8 August 2017
I was a little lucky in the various jobs I had before I built Stonemaier Games on the back of Kickstarter, as they each helped me practice being a crowdfunder before I actually was one:
- I learned customer service by working as a waiter for two summers in college.
- I learned project management at a medical book publishing company for a few years after college.
- I learned fundraising and marketing while working at a campus facility.
Like Daniel-san in the Karate Kid, I was developing muscle memory for certain challenges that would arise during the Kickstarter process. So today I thought I would present a few easy ways to build the skills you’ll need as a crowdfunder. Keep in mind that this is different than researching or preparing for your specific project–this is all about skill-building.
- Start a fight with a stranger and lose. You can do this on social media or in person. The skills you’re learning are how to empathize with someone else’s point of view, how to turn a negative conversation into a positive one, and how to publicly change your mind. (credit to Tyler Durden)
- Spend a day saying no to everything without using the word “no”. The skill you’re learning is how to reject other peoples’ ideas and requests without making them feel rejected.
- Host a pot-luck dinner party where you select and pay for (but don’t make) most of the dishes. Your budget is $50. This builds two skills: project management and budgeting.
- Deliver bad news to someone. There are no perfect Kickstarter projects–at some point you’re going to have to deliver bad news to backers. There are effective and ineffective ways to do this, and you’ll quickly learn the difference if you try.
- Share something you made that you’re proud of and ask people to tell you what they don’t like about it. Look around your house or your computer–you’ll find something to share. The skill you’re learning by asking for negative feedback is to be able to receive that type of input and not get defensive.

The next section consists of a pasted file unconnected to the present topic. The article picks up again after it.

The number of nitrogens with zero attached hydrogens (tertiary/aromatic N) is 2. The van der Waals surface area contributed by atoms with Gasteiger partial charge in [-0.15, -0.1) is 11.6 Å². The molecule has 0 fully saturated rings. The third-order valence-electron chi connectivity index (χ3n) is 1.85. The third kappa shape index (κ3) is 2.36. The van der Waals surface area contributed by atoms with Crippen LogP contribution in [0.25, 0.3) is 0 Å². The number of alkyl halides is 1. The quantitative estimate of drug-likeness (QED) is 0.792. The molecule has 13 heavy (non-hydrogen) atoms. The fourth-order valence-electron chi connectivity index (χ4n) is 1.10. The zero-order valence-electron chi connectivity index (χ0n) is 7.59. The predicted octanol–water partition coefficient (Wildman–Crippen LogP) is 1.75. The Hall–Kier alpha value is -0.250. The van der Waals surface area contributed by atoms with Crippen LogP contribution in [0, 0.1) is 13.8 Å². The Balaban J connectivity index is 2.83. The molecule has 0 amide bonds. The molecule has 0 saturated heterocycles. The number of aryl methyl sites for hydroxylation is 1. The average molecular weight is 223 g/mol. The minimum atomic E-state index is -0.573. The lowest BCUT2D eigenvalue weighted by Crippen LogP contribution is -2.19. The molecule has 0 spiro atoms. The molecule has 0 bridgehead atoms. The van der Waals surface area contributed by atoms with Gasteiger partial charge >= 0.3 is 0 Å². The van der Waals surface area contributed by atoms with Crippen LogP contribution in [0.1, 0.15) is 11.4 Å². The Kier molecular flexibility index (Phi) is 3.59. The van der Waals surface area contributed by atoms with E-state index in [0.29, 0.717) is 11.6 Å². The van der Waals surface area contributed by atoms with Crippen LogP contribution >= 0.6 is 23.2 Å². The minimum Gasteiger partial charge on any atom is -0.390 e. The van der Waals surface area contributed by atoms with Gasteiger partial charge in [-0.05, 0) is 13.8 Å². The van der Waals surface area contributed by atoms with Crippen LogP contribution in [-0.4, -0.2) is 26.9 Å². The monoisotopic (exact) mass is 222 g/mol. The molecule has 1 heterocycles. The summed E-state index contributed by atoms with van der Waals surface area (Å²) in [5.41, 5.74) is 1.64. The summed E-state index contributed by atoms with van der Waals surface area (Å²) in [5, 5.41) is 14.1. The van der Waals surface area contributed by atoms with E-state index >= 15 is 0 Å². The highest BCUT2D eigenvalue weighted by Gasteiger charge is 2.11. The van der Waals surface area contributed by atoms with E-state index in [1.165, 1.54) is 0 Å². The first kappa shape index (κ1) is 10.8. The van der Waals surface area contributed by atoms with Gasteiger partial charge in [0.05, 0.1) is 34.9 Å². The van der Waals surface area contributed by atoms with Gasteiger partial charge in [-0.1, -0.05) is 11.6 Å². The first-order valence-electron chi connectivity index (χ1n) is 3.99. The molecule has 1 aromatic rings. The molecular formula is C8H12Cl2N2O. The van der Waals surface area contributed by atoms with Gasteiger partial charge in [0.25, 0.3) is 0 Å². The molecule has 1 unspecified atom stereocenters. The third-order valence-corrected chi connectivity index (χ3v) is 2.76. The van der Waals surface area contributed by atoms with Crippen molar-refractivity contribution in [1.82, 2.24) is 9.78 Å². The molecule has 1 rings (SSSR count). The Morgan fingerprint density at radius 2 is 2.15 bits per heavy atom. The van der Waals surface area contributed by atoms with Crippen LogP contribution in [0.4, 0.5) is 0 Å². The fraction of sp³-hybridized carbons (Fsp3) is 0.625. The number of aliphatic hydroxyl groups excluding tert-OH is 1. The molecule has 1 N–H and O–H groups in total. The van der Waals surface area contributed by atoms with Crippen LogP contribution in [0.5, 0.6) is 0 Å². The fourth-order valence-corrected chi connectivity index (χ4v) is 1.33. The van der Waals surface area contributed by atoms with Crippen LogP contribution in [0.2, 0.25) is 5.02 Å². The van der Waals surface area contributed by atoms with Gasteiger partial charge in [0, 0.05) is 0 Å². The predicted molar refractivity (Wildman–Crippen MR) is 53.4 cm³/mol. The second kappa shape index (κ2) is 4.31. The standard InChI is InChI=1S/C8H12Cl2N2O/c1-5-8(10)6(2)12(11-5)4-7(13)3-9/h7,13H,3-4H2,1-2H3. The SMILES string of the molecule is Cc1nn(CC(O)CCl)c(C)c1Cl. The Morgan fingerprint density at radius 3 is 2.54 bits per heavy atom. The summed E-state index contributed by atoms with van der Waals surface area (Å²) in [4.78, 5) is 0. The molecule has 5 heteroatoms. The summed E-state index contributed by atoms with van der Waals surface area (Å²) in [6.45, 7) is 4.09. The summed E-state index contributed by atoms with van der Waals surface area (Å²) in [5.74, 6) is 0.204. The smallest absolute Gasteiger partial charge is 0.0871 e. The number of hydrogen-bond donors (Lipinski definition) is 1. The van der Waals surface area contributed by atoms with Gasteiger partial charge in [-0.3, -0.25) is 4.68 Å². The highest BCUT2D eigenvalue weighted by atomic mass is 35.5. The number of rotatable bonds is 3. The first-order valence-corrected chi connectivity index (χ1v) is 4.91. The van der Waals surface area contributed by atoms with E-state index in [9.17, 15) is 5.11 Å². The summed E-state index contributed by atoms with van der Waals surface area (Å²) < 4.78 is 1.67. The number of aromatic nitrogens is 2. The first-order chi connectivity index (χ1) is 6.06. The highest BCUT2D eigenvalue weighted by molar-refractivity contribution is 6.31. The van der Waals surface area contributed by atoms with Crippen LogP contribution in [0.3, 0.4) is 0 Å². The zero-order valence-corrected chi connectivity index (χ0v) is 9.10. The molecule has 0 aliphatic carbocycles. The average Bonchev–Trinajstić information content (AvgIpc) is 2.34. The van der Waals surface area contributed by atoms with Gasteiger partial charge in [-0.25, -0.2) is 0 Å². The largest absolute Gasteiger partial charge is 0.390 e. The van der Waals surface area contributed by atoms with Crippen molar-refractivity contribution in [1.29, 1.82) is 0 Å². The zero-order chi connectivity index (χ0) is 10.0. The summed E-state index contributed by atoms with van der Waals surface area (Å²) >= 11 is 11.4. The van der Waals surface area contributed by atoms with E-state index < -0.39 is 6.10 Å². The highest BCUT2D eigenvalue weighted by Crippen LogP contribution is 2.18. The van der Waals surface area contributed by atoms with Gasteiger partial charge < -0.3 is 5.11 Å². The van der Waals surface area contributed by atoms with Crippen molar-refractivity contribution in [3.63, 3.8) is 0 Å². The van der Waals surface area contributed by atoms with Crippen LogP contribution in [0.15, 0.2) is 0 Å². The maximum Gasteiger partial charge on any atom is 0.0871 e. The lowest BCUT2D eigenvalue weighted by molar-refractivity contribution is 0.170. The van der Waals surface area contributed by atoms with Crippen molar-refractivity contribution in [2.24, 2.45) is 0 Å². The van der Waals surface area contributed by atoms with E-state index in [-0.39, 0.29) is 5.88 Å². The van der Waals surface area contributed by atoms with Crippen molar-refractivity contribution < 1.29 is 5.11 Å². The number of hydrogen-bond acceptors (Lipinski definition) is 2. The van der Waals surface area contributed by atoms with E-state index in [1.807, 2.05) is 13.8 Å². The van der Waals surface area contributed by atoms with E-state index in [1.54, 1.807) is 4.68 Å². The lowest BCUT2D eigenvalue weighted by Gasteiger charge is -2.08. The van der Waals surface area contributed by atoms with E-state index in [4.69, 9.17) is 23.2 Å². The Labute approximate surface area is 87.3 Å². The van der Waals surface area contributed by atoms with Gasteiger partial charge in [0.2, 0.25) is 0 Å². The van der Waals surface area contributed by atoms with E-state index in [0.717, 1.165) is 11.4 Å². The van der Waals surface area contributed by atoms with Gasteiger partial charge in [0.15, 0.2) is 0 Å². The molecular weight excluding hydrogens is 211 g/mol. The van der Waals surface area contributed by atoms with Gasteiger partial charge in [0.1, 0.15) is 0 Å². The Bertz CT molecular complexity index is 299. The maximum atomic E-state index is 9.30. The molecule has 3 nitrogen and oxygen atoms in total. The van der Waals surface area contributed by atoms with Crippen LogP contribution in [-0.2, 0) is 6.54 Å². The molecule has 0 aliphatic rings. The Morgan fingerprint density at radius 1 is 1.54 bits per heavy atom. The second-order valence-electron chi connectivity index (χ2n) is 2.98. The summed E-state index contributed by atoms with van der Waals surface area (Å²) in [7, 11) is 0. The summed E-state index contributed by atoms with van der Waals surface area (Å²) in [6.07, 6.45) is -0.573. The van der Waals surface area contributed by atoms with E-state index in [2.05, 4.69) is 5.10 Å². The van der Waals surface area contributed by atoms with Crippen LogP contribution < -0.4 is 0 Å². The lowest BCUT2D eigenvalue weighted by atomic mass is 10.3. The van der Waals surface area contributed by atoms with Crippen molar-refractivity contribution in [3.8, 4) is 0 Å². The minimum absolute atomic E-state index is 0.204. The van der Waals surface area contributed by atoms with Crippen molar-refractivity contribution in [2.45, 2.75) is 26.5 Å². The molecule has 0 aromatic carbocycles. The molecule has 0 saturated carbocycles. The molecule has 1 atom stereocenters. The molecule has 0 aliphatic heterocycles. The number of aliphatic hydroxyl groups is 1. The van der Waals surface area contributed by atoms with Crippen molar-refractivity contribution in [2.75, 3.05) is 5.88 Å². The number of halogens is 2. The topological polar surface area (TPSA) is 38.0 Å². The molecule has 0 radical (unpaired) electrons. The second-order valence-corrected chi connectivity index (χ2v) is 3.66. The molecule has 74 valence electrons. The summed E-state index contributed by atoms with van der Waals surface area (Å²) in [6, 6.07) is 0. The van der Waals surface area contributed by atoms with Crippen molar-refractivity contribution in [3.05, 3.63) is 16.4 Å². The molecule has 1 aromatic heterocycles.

- Write a post that summarizes the top 3 highlights of your life from last week in a way that is interesting to other people. The skill here is to learn to distill information into a story other people will want to read (i.e., a project update).
- Sell something you own. Pick something in your house and sell it on eBay, Craigslist, etc. The skills you’ll learn are how to ask for money for something and how to effectively pitch a product.
- Print a random e-mail you wrote 5 years ago and proofread it. Why not proofread something written by someone else? Because you need to learn how to catch your own mistakes, as they’re the easiest to overlook. When you’re done, print out a second copy and have someone else proofread it to see what you missed.
- Convince a stranger to tell you a secret. This is all about the skill of earning and repaying trust, which you’re going to need in spades if you’re to be successful on Kickstarter.
- Spend a day answering every question online about a product before anyone else. Don’t pick a product you make. For example, if you play board games, pick a game you know well, subscribe to that game on BoardGameGeek, and spend a day answering every question about that game. This is all about customer service–not just how to be fast, but also how to effectively answer questions from people with a wide range of social skills.
If you try any of these skill-building techniques, I’d love to hear your stories in the comments!
Update: Ed Baraf did an awesome video that goes over these ideas and adds to them. I’ll embed it below.